BEVERLY HILLS, CALIFORNIA—Remember the new Minneapolis Ranked Choice Voting law in 2009? That same rule is being applied to this year’s Academy Awards Best Picture Oscar voting system.
The Academy of Motion Picture Arts and Sciences calls their system “preferential voting system” and it is run similarly to Minneapolis’s RCV. The system will determine which of the 10 contenders for its Best Picture award will receive the 2009 Oscar. The system has long been used in the round of voting which determines the nominees in most categories, but it has not been used on the final ballot for Best Picture since 1945, according to the Academy.
When the Academy extended the Best Picture nominees from five to ten, they changed the voting system for the category.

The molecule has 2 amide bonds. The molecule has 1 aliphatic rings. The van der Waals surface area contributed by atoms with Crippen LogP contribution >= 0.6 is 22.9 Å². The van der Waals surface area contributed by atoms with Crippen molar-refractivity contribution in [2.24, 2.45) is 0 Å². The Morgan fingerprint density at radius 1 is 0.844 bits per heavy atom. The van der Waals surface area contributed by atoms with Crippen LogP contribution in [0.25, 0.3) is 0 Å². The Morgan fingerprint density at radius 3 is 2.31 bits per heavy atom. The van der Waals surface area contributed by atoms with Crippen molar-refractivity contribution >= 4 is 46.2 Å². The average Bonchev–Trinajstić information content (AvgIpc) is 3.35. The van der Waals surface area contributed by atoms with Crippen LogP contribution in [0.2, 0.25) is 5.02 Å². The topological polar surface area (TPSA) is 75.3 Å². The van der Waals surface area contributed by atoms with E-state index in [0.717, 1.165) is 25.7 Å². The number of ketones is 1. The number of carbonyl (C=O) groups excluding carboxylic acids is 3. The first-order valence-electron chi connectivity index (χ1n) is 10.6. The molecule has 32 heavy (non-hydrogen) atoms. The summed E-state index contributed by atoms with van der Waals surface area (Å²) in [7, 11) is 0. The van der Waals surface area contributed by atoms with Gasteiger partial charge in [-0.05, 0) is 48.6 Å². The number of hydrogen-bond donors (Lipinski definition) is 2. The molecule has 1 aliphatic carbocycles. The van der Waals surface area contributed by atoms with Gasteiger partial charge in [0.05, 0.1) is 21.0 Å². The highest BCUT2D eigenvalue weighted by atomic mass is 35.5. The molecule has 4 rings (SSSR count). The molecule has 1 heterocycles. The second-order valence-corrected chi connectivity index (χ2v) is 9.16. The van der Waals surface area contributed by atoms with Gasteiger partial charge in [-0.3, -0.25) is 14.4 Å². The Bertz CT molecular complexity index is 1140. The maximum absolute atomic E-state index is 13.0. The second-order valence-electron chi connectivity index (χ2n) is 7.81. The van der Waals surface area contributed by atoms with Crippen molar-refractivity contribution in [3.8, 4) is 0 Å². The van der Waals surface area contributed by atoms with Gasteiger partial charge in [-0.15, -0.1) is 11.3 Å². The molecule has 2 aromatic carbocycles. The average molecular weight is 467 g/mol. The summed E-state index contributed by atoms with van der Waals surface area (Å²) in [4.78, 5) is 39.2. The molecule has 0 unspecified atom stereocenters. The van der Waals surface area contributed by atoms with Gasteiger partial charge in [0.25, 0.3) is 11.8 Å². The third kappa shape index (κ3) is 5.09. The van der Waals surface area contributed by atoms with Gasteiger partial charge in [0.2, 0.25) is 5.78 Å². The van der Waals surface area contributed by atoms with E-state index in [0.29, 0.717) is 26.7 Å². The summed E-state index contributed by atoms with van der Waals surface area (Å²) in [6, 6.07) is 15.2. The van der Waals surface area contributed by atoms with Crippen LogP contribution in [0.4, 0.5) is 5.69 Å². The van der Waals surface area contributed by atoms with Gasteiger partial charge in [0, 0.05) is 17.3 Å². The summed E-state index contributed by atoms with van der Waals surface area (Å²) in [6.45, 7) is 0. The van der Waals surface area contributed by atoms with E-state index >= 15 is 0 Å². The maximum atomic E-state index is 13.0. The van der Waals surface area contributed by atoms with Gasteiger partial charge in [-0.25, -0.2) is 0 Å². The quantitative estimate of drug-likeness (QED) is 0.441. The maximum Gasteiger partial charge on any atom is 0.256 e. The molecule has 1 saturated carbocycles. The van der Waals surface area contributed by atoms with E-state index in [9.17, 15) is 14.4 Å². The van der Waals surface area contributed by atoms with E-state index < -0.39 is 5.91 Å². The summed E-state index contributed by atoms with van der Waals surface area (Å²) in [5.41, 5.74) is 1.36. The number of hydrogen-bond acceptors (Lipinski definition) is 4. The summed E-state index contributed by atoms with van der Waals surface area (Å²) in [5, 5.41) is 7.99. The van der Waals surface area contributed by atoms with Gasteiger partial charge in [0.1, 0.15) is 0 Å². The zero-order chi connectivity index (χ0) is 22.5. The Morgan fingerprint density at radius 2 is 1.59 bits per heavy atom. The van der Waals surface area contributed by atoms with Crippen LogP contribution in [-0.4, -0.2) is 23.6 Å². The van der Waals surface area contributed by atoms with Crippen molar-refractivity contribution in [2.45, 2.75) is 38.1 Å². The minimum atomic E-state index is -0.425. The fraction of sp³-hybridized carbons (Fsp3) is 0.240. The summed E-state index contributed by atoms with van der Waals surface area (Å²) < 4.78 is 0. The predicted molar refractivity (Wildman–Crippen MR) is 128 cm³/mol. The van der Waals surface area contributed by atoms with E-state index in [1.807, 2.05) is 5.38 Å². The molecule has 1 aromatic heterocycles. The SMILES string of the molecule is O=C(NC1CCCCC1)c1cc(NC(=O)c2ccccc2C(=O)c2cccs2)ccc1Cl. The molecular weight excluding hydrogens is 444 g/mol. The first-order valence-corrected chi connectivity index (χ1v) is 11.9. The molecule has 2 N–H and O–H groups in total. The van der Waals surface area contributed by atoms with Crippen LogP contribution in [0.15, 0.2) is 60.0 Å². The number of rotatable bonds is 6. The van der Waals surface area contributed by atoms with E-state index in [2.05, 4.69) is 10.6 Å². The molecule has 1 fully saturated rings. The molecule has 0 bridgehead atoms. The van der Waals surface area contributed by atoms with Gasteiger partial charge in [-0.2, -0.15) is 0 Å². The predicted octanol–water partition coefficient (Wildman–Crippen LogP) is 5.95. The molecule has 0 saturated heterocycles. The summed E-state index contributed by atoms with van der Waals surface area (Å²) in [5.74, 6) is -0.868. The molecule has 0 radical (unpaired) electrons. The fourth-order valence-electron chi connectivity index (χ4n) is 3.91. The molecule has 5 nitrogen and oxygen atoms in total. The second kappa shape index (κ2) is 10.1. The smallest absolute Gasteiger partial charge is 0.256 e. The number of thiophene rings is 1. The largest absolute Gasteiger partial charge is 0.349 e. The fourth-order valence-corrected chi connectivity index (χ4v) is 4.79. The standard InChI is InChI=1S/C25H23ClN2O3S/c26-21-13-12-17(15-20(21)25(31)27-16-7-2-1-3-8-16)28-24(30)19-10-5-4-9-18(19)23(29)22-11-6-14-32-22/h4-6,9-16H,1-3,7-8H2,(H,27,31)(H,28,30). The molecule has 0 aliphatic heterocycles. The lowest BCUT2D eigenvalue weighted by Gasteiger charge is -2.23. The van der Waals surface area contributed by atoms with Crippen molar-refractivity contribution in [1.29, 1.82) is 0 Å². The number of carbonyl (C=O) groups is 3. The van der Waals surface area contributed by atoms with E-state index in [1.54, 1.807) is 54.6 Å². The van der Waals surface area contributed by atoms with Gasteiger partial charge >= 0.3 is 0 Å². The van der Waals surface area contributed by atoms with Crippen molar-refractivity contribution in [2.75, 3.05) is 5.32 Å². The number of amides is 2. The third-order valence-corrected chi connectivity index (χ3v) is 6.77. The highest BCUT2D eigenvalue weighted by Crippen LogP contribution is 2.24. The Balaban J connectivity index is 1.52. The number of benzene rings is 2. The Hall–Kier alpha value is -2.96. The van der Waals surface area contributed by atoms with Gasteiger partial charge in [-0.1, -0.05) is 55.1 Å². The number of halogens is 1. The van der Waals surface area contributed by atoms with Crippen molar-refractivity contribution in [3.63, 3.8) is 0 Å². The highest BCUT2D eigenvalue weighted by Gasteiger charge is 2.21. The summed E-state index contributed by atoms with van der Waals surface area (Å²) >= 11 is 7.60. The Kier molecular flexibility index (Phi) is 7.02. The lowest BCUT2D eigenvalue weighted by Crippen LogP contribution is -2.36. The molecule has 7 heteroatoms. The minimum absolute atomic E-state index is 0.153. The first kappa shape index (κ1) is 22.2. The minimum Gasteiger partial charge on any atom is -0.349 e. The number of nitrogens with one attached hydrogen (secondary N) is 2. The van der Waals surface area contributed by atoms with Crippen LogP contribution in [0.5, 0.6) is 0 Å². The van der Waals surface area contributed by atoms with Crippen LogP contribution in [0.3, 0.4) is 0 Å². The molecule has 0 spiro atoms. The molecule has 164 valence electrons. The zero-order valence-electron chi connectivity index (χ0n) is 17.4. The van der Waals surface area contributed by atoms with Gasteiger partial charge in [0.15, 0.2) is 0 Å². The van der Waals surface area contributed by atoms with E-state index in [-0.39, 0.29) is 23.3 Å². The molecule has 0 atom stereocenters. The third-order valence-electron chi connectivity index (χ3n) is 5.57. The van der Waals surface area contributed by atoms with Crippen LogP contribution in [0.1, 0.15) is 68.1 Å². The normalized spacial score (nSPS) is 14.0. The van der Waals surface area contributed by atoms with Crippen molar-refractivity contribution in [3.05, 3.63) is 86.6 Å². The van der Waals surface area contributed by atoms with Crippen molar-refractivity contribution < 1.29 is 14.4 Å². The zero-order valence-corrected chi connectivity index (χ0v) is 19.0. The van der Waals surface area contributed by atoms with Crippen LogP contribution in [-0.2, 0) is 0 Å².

“Instead of just marking an ‘X’ to indicate which one picture they believe to be the best, members will indicate their second, third, and further preferences as well,” Academy President Tom Sherak says. “PricewaterhouseCoopers will then be able to establish the Best Picture recipient with the strongest support of a majority of our electorate.”
In 1934 and 1935, there were 12 nominees for Best Picture and the preferential system was used to determine the winners. From 1936 through 1943, there were 10 nominees for Best Picture and the preferential system was used for final balloting. In 1944 and 1945, the preferential system continued to be used, though there were only five nominees in the category.
So when viewers find out the Best Motion Picture winner on Sunday’s telecast, it will be déjà vu for Minneapolis voters.